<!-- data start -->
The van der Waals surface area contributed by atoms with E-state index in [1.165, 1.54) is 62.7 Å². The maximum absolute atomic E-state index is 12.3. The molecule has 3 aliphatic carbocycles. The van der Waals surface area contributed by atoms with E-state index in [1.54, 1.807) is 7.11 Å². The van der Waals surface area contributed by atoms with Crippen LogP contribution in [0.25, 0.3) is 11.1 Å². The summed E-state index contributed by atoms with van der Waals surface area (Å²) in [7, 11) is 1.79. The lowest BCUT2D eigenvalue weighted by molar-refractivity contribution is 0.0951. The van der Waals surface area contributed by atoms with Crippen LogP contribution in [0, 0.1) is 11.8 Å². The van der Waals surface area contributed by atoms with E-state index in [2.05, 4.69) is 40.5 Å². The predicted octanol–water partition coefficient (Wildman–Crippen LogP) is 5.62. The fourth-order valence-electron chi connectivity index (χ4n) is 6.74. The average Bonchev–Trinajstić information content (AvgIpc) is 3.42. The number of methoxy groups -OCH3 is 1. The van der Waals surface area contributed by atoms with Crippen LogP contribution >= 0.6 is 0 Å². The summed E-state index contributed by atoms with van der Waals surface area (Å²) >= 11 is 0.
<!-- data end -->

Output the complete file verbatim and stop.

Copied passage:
The van der Waals surface area contributed by atoms with E-state index in [1.165, 1.54) is 62.7 Å². The maximum absolute atomic E-state index is 12.3. The molecule has 3 aliphatic carbocycles. The van der Waals surface area contributed by atoms with E-state index in [1.54, 1.807) is 7.11 Å². The van der Waals surface area contributed by atoms with Crippen LogP contribution in [0.25, 0.3) is 11.1 Å². The summed E-state index contributed by atoms with van der Waals surface area (Å²) in [7, 11) is 1.79. The lowest BCUT2D eigenvalue weighted by molar-refractivity contribution is 0.0951. The van der Waals surface area contributed by atoms with Crippen LogP contribution in [0, 0.1) is 11.8 Å². The van der Waals surface area contributed by atoms with E-state index in [2.05, 4.69) is 40.5 Å². The predicted octanol–water partition coefficient (Wildman–Crippen LogP) is 5.62. The fourth-order valence-electron chi connectivity index (χ4n) is 6.74. The average Bonchev–Trinajstić information content (AvgIpc) is 3.42. The number of methoxy groups -OCH3 is 1. The van der Waals surface area contributed by atoms with Crippen LogP contribution >= 0.6 is 0 Å². The summed E-state index contributed by atoms with van der Waals surface area (Å²) >= 11 is 0.